Product Analysis— sRide
When I had recently moved to Mumbai, for my first ever job, money constraint was always an issue. This is when a friend suggested I travel to and from office via sRide. When I completed my MBA, I thought of applying my newly acquired product management skills to my favourite app.
sRide carpool app matches riders to car owners based on their location and time preferences. Users post their rides on the mobile app to get multiple options to ride with. Founded by Lakshna Jha, Nitin Chadha & Amit Agrawal in 2015, sRide today has 10 lakh+ users across 9 cities. The founders claim that it is 40–50% cheaper than Ola and Uber while travelling in comfort with their colleagues.
sRide has targeted :
· Working professionals in big cities typically 25–45 years old
· Users are mostly middle income group
· Individuals looking to find cheaper transportation to work
· Individuals looking for environmentally friendly solutions
· Individuals who want to share the cost of taking their own vehicle to office with others
· Colleagues who’d pool rides due to parking spot issues
One big reason for success of the app is the Network Effects. The app partners with big organisations who then conduct awareness campaigns of the benefits of using the app and sometime provide rewards too. They’ve onboarded users from 400+ leading companies like Cagemini, Cognizant, WIpro, Infosys, TCS, Tech Mahindra, Virtusa, Novartis, L&T, HCL, IBM, Cyient, HSBC, Hitachi, Persistent, Qualcomm. More and more users are joining this app because it is innovative, useful and understandable.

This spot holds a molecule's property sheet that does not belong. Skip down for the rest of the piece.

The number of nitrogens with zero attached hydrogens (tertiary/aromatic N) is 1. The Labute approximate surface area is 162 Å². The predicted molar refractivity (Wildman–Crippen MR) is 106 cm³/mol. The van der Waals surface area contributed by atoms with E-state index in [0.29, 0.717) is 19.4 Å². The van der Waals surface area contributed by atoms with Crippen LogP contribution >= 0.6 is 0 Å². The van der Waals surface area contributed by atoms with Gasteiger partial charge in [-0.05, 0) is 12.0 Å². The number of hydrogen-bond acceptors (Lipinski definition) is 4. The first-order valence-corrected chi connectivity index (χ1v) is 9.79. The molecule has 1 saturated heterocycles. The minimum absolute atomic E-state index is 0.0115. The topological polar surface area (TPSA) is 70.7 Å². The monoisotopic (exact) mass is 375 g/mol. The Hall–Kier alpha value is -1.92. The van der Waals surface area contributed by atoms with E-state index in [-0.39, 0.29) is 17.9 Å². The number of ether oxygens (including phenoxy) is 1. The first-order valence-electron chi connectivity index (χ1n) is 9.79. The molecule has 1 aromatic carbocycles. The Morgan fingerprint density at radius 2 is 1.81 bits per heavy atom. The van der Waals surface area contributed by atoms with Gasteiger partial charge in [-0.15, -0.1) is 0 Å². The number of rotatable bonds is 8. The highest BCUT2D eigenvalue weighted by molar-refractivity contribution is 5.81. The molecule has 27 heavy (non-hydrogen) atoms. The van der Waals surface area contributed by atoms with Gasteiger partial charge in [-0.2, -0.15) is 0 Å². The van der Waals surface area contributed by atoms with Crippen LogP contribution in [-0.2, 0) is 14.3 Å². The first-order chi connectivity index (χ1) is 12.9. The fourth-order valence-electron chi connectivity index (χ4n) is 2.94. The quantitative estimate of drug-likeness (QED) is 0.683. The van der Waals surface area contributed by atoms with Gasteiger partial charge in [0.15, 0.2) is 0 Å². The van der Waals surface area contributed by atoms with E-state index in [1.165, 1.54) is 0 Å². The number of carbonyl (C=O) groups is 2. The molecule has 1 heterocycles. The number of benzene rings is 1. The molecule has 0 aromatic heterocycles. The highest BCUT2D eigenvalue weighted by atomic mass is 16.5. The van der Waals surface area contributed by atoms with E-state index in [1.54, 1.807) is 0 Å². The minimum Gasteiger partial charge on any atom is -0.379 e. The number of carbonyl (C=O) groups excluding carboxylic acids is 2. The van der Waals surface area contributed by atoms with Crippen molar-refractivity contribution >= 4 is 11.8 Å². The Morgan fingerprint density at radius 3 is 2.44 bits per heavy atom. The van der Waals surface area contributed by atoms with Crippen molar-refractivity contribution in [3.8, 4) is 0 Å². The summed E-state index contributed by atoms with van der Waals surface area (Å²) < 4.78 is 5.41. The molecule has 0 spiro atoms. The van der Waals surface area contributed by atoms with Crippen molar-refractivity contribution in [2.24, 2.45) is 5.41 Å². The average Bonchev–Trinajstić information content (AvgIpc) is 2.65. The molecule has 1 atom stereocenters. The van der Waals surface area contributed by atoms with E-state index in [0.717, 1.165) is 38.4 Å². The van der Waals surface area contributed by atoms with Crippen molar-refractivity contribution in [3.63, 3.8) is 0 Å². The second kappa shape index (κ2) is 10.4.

It serves the underserved needs of the users of not having a cheap comfortable option of travelling to office on a daily basis.
Feature Benchmarking with Competitors
I’ve enlisted the different features and mapped them to the Kano Model as well as the value that each feature adds to the app.
Having used the app extensively and having talked to other users as well, I came across a few issues with the app, some of them are listed below:
· No realtime location of the car so the riders often do not know when to expect the car at the exit gate. This often leads to the car owner having to wait at the exit and a lot of phone calls to co-ordinate the timings.
· Often the regular car-poolers are on vacation and the others do not know about it. This leaves them without a ride in the morning.
· Sometimes the car owner takes a longer route or a route that is not comfortable for the rider.
· The app crashes often.
· The app has 60% women users but no feature to filter out only female ride givers. Some women do not want to travel with males during the night.
· Some users travel with each other on a daily basis, there is no feature to automatically accept their ride. Users have to manually do it daily.
Based on the importance-satisfaction and value-effort matrices, the following features were shortlisted:
PS. This is a short version of the product case study. For interviews, there are more frameworks and logic explanation required.